Valdez, now an editorial writer for the Arizona Republic and a Pulitzer Prize finalist, has written a humane cross-cultural odyssey of love, family, commitment and devotion that revels in the tenacity of the human spirit.

These books show us two opposing realities of the border: Where Valdez celebrates life, de León’s work is mired in death. He graphically bears witness that not everyone makes it, and that even for those who do, the fairy-tale ending all too often is a desert mirage.

This piece originally appeared in High Country News.

The Land of Open Graves: Living and Dying on the Migrant Trail

By Jason de León

University of California Press

384 pages, $29.95

Crossing the Line: A Marriage Across Borders

By Linda Valdez

Texas Christian University Press

192 pages, $22.95

Published in Literature

It’s hard to believe that more than 25 years have passed since Western writer and fierce conservationist Edward Abbey died, on March 14, 1989. Several recent books take a clear look at his legacy, and though all three emphasize the continued relevance of Abbey’s environmental ideas, none of them shy away from acknowledging his difficult views on other topics—particularly women and minorities.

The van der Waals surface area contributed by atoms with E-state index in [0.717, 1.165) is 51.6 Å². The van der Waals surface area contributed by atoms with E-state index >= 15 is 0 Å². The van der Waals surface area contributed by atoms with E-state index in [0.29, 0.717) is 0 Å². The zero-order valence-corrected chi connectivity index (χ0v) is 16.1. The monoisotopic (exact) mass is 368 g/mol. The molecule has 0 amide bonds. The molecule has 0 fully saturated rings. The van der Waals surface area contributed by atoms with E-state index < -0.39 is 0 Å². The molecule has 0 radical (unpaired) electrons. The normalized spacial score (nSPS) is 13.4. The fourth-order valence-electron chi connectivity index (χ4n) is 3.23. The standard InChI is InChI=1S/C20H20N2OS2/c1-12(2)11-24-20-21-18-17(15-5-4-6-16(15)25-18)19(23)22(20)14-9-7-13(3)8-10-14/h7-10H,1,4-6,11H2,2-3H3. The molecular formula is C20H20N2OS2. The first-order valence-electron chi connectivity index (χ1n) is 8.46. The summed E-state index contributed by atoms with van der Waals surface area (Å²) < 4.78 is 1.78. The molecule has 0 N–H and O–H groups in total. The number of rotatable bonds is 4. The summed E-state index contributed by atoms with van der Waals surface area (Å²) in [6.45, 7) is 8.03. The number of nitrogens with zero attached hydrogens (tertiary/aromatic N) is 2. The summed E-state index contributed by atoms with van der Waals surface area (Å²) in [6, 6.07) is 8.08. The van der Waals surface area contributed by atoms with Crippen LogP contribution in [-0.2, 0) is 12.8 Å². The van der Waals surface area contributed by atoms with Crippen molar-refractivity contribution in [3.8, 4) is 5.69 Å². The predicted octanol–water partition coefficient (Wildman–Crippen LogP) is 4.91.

All the Wild That Remains: Edward Abbey, Wallace Stegner, and the American West, by essayist David Gessner, is an effective combination of travelogue, biography and memoir. The author examines the work of these two influential writers in an attempt to imagine what they might have to say to Westerners today, when fracking, fire and climate change increasingly pose risks to the landscapes they loved.

Gessner drives from his own home in North Carolina to places that were formative to both authors’ lives—from Home, Penn., where Abbey was raised, and Arches National Park, where he worked a season as a ranger, to Stegner’s childhood home in Canada and his father’s grave in Utah. Gessner concludes that Stegner’s realism and concern for sharing resources are even more important today, while Abbey’s influence continues to endure: “Because Abbey is no longer just a writer whose books you read; he is a literary cult figure who has followers.” Abbey’s monkey-wrenching philosophy still inspires environmental activists, and Gessner suggests that if the author were alive today, he’d likely be in jail for ecoterrorism.